Statistics and probability are used in Digital Signal Processing to characterize signals and the processes that generate them. For example, a primary use of DSP is to reduce interference, noise, and other undesirable components in acquired data. These may be an inherent part of the signal being measured, arise from imperfections in the data acquisition system, or be introduced as an unavoidable byproduct of some DSP operation. Statistics and probability allow these disruptive features to be measured and classified, the first step in developing strategies to remove the offending components. This chapter introduces the most important concepts in statistics and probability, with emphasis on how they apply to acquired signals.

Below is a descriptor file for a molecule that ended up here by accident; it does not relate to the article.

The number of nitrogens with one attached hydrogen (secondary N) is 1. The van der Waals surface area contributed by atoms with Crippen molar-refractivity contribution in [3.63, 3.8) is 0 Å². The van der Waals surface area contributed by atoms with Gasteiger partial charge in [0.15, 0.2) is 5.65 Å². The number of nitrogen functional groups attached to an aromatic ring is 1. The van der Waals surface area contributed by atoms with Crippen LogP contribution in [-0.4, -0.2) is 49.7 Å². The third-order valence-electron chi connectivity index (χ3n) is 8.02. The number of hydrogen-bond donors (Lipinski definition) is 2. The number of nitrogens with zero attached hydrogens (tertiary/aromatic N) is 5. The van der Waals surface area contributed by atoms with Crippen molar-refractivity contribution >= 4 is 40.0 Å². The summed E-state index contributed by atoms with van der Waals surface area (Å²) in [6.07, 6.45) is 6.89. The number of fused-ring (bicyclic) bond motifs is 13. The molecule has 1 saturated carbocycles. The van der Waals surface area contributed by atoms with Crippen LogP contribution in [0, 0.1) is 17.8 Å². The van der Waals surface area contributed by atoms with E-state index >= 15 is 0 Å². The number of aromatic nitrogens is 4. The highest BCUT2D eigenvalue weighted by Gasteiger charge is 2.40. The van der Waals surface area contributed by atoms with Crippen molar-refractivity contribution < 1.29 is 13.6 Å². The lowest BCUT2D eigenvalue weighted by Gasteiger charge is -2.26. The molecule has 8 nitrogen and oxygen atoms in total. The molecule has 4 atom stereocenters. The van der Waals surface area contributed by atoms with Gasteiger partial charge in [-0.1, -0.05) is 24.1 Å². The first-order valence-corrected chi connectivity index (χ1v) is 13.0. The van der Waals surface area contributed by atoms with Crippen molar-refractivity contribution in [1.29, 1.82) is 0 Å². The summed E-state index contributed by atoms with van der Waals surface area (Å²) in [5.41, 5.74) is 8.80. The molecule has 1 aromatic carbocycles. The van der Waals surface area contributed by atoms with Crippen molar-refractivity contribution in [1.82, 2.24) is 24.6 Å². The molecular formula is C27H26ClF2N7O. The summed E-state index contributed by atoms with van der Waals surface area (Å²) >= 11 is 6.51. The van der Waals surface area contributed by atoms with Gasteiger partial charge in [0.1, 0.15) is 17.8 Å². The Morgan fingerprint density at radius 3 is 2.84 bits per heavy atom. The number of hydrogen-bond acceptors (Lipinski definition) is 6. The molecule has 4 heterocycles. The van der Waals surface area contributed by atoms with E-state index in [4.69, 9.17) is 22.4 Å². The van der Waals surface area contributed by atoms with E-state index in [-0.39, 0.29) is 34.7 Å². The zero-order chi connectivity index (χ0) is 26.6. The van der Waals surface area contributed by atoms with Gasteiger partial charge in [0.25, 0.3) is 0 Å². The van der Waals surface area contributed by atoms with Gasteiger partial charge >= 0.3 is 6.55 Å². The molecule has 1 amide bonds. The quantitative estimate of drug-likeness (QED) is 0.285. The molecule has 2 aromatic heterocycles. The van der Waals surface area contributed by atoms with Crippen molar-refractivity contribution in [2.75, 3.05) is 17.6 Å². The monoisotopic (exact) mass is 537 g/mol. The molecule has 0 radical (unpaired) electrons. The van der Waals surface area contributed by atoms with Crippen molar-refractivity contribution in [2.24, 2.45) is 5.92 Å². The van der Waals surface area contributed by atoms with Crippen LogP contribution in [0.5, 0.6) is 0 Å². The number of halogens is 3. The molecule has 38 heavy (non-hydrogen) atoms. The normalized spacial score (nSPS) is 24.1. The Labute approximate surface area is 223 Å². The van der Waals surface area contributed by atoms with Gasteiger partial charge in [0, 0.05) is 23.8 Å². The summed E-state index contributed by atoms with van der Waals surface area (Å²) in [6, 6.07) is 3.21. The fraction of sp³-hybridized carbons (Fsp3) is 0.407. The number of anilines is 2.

The Scientist and Engineer’s Guide to Digital Signal Processing, ©1997-1998 by Steven W. Smith. For more information visit the book’s website at: